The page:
Taiwan Leader Urges WTO Membership
TAIPEI, Taiwan (AP) _ The admission of Taiwan and China to the World Trade Organization should create a turning point in relations between the longtime rivals, Taiwan’s new premier said Tuesday in his first address to the legislature.
Premier Chang Chun-hsiung, the island’s No. 3 leader, spoke to lawmakers as Taiwan’s 5-month-old government struggled to cope with political gridlock and a sliding stock market.
The success of the new administration _ headed by President Chen Shui-bian _ greatly depends on how it handles relations with Taiwan’s giant communist neighbor, China.
Since Chen took office in May, China has rejected his invitations to discuss how to ease the 51-year-old standoff between the two sides. Leaders from Beijing and Taipei have never met since the communists took over the mainland in 1949.
On Tuesday, Chang said he hoped that when Taiwan and China enter the WTO _ which sets rules for international trade _ they will have a new channel of communication. The two sides are expected to join in December or early next year.
``We hope the WTO will serve as a new bridge for the two sides,″ said Chang.
One barrier to talks has been Taiwan’s political status. Taiwan wants to be treated as an equal with China at the bargaining table. Beijing insists that its communist government is the legitimate ruler of Taiwan.
Chang noted that as WTO members, Taiwan and China will have to treat each other as equals when discussing trade issues.
Chinese leaders have insisted that before they meet with Chen, he must show that he is serious about reunification and agree that Taiwan is an inseparable part of one China.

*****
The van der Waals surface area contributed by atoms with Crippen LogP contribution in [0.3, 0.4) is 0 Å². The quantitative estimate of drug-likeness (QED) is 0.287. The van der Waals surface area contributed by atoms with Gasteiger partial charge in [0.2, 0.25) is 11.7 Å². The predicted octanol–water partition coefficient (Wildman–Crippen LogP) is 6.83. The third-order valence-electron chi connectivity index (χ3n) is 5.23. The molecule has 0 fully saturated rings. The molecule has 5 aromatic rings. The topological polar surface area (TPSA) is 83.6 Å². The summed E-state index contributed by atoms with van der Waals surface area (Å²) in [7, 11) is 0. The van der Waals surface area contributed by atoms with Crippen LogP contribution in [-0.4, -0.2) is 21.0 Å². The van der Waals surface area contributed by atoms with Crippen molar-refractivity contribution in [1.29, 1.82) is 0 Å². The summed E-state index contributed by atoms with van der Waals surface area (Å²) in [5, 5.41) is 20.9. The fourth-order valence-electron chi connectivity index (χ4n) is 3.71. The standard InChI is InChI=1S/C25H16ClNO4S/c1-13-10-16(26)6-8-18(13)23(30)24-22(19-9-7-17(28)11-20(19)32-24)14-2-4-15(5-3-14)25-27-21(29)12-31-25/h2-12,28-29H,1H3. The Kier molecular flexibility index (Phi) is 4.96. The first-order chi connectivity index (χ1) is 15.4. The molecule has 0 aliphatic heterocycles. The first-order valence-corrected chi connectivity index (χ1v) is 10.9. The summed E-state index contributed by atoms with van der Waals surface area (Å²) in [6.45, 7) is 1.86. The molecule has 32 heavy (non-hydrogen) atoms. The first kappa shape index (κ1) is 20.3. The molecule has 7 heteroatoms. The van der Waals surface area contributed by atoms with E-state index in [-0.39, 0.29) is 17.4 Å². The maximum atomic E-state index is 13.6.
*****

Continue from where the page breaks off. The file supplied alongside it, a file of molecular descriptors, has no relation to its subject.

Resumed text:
Chen _ once a vocal supporter of Taiwan independence _ has refused to agree to any preconditions to talks.
Two weeks ago, Chang took over from Tang Fei, who resigned citing failing health. Many believed Tang stepped down because of growing political differences with the president.
Unlike Tang, Chang is a member of the president’s Democratic Progressive Party. The choice of Chang as premier signaled the end of Chen’s attempt to create a ``people’s government,″ made up of members of other parties.
Taiwan’s market has been volatile in part because of uncertain politics and new saber rattling from China. Taiwan’s benchmark index plunged to its lowest level in nearly 20 months on Monday.
On Tuesday, one of the highest-level Taiwanese trade officials to visit Beijing in recent years departed for China to attend a seminar about boosting business ties between the two sides.
Wu Wen-yea, director of the Board of Foreign Trade, will address a Wednesday meeting about opportunities for Taiwanese and Chinese businesses following the two sides’ expected accession to the WTO.
Since Taiwan ended a ban on investing in China about a decade ago, business ties between the two sides have expanded rapidly. About 40 percent of Taiwan’s foreign investment is in China.